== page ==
Methadone Hotline

352.771.2700  24/7, Toll-Free, Confidential

As an opioid medication, methadone is commonly used as a means of heroin addiction detoxification, but it is often abused, resulting in methadone addiction. Perhaps you’re already addicted, and you know you need to seek help. Perhaps you’re at the next step and are ready to receive professional treatment, but you need help finding a center. Or, perhaps you’re reading this, not as the user, but as the friend or relative of a user. That’s where a 24-hour methadone hotline comes in.

If you’ve never called a substance abuse hotline before, you likely have questions about what to expect. Consider the following list of FAQs so you can be prepared for your call.

What Is a Methadone Hotline?

A methadone hotline is a toll-free number that’s available for anyone struggling with methadone abuse or addiction. It’s also available for loved ones of methadone users. Just as with any other drug abuse helpline, you can expect not just a listening ear, but compassionate guidance in making the first step in your journey to recovery. Our methadone helpline is available 24 hours a day, seven days a week, for your convenience, so you can call at any time.

When Should I Call a Methadone Hotline?

Methadone addiction is a serious matter, as it can lead to a potentially fatal overdose. Signs of an overdose include confusion, disorientation and uncontrollable muscle twitches. If you or someone you know needs immediate medical attention for methadone abuse, call 911. Ambulatory services can be provided if needed, so the medical care can be provided as soon as possible.

If you’re struggling with methadone abuse and addiction, but you’re not currently in a potentially life-threatening situation, it’s best to call a methadone helpline. A helpline is intended as a form of counseling prior to seeking professional treatment at a facility; no immediate treatment is provided via a methadone hotline.

What Questions Will I Be Asked When I Call a Methadone Helpline?

Our methadone helpline is intended to help people suffering from methadone abuse or addiction, but before that help can be given, we will need to ask you some questions. No two methadone use cases are exactly alike, so we want to be sure that we lead you in the right direction, with consideration to your specific case. Some of the questions we’ll ask include:

  • Are you currently in a life-threatening situation, or are you in a position where you can inflict harm on yourself or someone else?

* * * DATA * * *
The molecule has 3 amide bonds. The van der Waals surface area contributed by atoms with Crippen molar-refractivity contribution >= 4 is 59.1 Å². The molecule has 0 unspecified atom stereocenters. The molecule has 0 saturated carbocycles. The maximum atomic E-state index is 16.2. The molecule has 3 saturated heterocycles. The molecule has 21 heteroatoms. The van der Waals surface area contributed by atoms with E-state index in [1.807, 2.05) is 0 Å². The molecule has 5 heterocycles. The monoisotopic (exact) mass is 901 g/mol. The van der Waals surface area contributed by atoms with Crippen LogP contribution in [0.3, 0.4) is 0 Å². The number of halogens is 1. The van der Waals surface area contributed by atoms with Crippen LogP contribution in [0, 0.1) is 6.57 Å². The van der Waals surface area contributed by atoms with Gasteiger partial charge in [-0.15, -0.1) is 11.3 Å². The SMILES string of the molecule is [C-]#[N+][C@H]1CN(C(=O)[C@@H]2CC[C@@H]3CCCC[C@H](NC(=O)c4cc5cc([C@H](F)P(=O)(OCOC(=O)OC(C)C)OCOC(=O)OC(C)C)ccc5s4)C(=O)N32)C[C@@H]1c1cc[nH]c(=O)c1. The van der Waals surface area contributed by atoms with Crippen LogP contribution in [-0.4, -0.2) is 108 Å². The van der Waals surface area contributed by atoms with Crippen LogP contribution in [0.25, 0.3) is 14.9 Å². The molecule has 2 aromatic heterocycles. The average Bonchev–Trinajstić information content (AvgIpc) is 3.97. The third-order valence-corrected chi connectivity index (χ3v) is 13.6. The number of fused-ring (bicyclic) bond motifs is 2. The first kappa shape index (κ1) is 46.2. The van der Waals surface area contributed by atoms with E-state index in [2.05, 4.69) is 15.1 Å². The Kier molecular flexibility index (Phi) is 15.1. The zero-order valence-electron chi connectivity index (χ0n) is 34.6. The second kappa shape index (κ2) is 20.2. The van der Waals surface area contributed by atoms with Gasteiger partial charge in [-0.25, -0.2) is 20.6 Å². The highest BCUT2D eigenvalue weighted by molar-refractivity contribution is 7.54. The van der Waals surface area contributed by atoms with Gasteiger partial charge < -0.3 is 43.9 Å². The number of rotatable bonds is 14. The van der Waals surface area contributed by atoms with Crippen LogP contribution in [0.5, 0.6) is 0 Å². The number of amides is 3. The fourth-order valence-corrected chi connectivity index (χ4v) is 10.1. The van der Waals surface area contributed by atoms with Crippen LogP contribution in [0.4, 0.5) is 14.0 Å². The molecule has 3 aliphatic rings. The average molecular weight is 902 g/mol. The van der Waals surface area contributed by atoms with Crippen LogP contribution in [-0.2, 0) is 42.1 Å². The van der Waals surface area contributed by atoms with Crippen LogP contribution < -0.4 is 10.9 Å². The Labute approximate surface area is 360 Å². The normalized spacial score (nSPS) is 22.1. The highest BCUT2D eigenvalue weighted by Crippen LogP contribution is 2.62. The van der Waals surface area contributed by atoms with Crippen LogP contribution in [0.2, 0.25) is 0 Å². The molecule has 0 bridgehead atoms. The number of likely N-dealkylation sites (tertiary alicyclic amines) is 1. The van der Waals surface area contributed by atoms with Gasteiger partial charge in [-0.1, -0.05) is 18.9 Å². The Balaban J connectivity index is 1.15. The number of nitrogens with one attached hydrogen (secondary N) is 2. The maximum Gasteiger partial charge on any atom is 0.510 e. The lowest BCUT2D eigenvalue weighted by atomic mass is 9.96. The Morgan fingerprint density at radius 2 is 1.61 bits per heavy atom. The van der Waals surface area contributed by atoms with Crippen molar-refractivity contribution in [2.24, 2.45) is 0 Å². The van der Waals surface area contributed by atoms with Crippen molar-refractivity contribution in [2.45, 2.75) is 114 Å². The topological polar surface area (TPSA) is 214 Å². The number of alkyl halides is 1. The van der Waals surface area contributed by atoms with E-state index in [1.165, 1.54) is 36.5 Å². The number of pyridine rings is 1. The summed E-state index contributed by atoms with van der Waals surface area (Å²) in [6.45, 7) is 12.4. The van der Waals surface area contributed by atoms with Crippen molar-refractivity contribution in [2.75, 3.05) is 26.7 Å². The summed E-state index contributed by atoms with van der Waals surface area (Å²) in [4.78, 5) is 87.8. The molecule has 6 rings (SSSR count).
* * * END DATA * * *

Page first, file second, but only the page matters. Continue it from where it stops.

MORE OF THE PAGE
• How often do you use methadone?
  • Are you currently seeking a drug treatment program?
  • Are you experiencing any behavioral disorders that may be related to your methadone abuse problem?
  • Are you ready to enroll in a treatment program?

Is the Phone Call Confidential?

Yes, our 24-hour methadone helpline is 100 percent confidential, but keep in mind that this may not be the case with all available methadone hotlines. If you call a hotline other than ours, be sure to ask about the confidentiality policy, if privacy is a concern for you.

Can I Start Treatment for My Methadone Abuse When I Call?

When you call The Recovery Village, you can certainly begin treatment at the time of your call. We know how critical this time is for you and how important it is to make the first call to seek help. Therefore, we want nothing more than to get you started on the road to wellness as quickly as possible.

National Hotlines

Emergencies and Crisis Situations

If you need immediate assistance for a medical emergency and/or life-threatening situation, call 911. This is the U.S. emergency telephone number to call to get an immediate response from local resources.

  • 911
  • Available 24 Hours a Day

The National Poison Control Center
This center offers a free, confidential service where you can speak to poisoning professionals (including cases involving methadone and/or alcohol).

National Suicide Prevention Lifeline

Mental Health Disorders

The National Mental Health Association

Drug Abuse and Addiction

Substance Abuse and Mental Health Services Administration (SAMHSA) SAMHSA’s national hotline offers free referral and information services for those facing mental illnesses or substance use disorders.

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